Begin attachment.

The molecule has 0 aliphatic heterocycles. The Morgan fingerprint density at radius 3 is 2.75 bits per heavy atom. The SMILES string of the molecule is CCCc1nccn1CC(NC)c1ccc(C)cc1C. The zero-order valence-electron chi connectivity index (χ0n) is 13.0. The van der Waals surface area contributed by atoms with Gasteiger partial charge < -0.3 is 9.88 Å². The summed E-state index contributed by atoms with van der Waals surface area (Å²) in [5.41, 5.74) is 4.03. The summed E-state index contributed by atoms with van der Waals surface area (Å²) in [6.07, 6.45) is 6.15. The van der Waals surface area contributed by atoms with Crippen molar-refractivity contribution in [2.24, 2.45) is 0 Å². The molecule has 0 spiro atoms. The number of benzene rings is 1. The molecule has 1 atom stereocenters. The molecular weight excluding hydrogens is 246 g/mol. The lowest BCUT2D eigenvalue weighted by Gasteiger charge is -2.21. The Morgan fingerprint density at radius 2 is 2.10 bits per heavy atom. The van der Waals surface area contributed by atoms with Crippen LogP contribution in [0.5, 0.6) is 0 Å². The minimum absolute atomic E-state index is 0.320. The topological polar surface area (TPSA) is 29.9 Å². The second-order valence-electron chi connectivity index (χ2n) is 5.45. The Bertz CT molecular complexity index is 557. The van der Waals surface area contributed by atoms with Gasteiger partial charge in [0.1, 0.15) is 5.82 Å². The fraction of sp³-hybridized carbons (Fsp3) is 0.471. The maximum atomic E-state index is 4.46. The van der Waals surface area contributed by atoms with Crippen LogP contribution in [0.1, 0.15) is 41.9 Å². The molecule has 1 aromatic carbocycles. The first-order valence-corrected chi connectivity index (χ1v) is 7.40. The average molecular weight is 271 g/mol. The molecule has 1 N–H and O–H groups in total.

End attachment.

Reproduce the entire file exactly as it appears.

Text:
The molecule has 0 aliphatic heterocycles. The Morgan fingerprint density at radius 3 is 2.75 bits per heavy atom. The SMILES string of the molecule is CCCc1nccn1CC(NC)c1ccc(C)cc1C. The zero-order valence-electron chi connectivity index (χ0n) is 13.0. The van der Waals surface area contributed by atoms with Gasteiger partial charge < -0.3 is 9.88 Å². The summed E-state index contributed by atoms with van der Waals surface area (Å²) in [5.41, 5.74) is 4.03. The summed E-state index contributed by atoms with van der Waals surface area (Å²) in [6.07, 6.45) is 6.15. The van der Waals surface area contributed by atoms with Crippen molar-refractivity contribution in [2.24, 2.45) is 0 Å². The molecule has 0 spiro atoms. The number of benzene rings is 1. The molecule has 1 atom stereocenters. The molecular weight excluding hydrogens is 246 g/mol. The lowest BCUT2D eigenvalue weighted by Gasteiger charge is -2.21. The Morgan fingerprint density at radius 2 is 2.10 bits per heavy atom. The van der Waals surface area contributed by atoms with Crippen LogP contribution in [0.5, 0.6) is 0 Å². The minimum absolute atomic E-state index is 0.320. The topological polar surface area (TPSA) is 29.9 Å². The second-order valence-electron chi connectivity index (χ2n) is 5.45. The Bertz CT molecular complexity index is 557. The van der Waals surface area contributed by atoms with Gasteiger partial charge in [0.1, 0.15) is 5.82 Å². The fraction of sp³-hybridized carbons (Fsp3) is 0.471. The maximum atomic E-state index is 4.46. The van der Waals surface area contributed by atoms with Crippen LogP contribution in [0.1, 0.15) is 41.9 Å². The molecule has 1 aromatic carbocycles. The first-order valence-corrected chi connectivity index (χ1v) is 7.40. The average molecular weight is 271 g/mol. The molecule has 1 N–H and O–H groups in total.